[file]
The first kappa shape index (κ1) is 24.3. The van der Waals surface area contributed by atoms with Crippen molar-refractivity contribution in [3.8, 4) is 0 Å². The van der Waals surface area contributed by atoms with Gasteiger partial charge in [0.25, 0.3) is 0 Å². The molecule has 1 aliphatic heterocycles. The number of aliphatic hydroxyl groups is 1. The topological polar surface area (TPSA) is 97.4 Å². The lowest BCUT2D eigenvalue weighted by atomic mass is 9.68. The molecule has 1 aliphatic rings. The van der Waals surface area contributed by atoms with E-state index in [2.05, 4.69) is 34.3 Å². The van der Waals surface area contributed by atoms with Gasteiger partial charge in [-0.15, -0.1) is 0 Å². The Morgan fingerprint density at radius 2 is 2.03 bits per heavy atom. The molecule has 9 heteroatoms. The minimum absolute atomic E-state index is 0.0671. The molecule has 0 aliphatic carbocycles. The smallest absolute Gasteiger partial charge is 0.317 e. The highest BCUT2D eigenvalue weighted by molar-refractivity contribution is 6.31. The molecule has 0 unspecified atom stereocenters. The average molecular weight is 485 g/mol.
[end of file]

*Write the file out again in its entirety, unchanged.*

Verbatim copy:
The first kappa shape index (κ1) is 24.3. The van der Waals surface area contributed by atoms with Crippen molar-refractivity contribution in [3.8, 4) is 0 Å². The van der Waals surface area contributed by atoms with Gasteiger partial charge in [0.25, 0.3) is 0 Å². The molecule has 1 aliphatic heterocycles. The number of aliphatic hydroxyl groups is 1. The topological polar surface area (TPSA) is 97.4 Å². The lowest BCUT2D eigenvalue weighted by atomic mass is 9.68. The molecule has 1 aliphatic rings. The van der Waals surface area contributed by atoms with E-state index in [2.05, 4.69) is 34.3 Å². The van der Waals surface area contributed by atoms with Gasteiger partial charge in [-0.15, -0.1) is 0 Å². The Morgan fingerprint density at radius 2 is 2.03 bits per heavy atom. The molecule has 9 heteroatoms. The minimum absolute atomic E-state index is 0.0671. The molecule has 0 aliphatic carbocycles. The smallest absolute Gasteiger partial charge is 0.317 e. The highest BCUT2D eigenvalue weighted by molar-refractivity contribution is 6.31. The molecule has 0 unspecified atom stereocenters. The average molecular weight is 485 g/mol.